There were cryptic references to unemployment in Washington and again this afternoon. I do not suggest that the Government are out to make Stockton-on-Tees a depressed area once again. Of course they are not, but I think that if the Chancellor is faced with a choice between stable prices and full employment he is prepared to see to it that it is employment that has to give way. We believe that that is not the choice facing the country. It is the choice only if we refuse to have selective controls and if we refuse to try to plan the economy as a whole. It is the choice only if we have this blind, groping system of overall monetary control.
We must warn the Chancellor that the policies which he is now pursuing will lead to unemployment if he presses on with them. Quite apart from social considerations and social hardship—and we all accept the Prime Minister's sincerity on this point in the many speeches he has made—a little dose of unemployment is not the way to bring down prices.
If we get unemployment, factory overheads are spread over lower output; firms hoard labour; there is work-spreading; restrictive practices develop on both sides of industry and production investment is cut. A little unemployment, a little retardation of production, is the one certain way of increasing costs. [Interruption.] We saw this quite recently in the cotton industry, where there was quite heavy unemployment but no improvement in productivity.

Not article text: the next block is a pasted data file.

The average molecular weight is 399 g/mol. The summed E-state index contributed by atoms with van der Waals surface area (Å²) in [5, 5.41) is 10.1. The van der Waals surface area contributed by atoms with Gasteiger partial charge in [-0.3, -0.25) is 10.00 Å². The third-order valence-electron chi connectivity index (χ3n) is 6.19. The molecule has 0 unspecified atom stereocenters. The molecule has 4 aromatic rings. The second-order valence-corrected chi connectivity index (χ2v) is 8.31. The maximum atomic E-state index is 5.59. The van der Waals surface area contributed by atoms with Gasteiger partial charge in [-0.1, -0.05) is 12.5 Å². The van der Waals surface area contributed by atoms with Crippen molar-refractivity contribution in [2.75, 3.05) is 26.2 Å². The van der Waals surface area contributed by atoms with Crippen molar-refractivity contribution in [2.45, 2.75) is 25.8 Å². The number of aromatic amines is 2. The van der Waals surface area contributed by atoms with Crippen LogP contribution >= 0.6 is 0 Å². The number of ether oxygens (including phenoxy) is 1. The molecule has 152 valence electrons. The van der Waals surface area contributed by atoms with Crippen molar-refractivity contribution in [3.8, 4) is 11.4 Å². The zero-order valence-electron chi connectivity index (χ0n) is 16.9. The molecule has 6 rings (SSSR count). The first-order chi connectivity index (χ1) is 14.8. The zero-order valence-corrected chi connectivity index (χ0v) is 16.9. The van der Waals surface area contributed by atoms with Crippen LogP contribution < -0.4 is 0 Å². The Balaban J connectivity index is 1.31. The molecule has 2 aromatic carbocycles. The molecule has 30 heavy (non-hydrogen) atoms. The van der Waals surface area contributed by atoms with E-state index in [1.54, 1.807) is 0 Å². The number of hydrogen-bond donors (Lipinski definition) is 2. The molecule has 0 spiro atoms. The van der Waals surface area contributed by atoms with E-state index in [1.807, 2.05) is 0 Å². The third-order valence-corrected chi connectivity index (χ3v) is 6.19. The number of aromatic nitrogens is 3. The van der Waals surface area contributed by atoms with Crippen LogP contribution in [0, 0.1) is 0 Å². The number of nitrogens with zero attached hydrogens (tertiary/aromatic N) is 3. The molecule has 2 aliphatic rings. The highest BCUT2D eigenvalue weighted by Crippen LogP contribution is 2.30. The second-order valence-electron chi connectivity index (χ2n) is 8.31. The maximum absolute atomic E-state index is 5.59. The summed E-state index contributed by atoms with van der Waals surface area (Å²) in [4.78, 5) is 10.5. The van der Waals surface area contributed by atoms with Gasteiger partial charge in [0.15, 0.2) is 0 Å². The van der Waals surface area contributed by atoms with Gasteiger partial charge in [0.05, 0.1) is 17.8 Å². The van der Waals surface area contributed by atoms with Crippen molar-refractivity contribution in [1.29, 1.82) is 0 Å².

Or is it, as the whole of the Establishment is proclaiming, the prelude to a showdown with the unions in the matter of wages? The Chancellor used some very strange words this afternoon, which the trade union movement in particular will want to study. We must warn the Government, as we have warned them before, "Do not run away from your own responsibility for the crisis; do not seek refuge in this new alibi policy of blaming the unions for the fact that they have sought to protect their members from the effects of the Tory free-for-all."
This is the Suez mind all over again. This demand for a showdown can be just as dangerous, just as costly and just as ineffective a policy as was the other Suez policy of a year ago this week. If this is what is in their minds, and we have all heard Lord Hailsham—I say this very seriously, because I do not speak of the more buffooning parts of his performances, but of the very serious pronouncements made by the Lord President of the Council and Chairman of the Conservative Party—then I have to say that this is not the way to lower prices and to raise productivity. It is the way to the most bitter industrial strife that we have known for a generation, and the road to industrial and economic disaster.
Hon. Gentlemen opposite delude themselves when they put the blame on wages, and I will give some figures to show this. Since 1950, money wages—that is, hourly earnings—have risen in this country by 61 per cent.; in Germany, by 59 per cent.; in America, by 42 per cent.; and, in France, by 96 per cent. On the other hand, prices have risen more here than in any of those countries. They have risen by 43 per cent. here, and by 14 per cent. in Germany. So, if we take real wages—hourly wages discounted for prices—we find that since 1950 real wages here have risen by only 12 per cent., whereas they have risen by 39 per cent. in Germany and by 24 per cent. in the United States of America in the same period. There is wage restraint, but it is not wages that explain the problem—it is productivity due to higher investment and greater efficiency in German industry.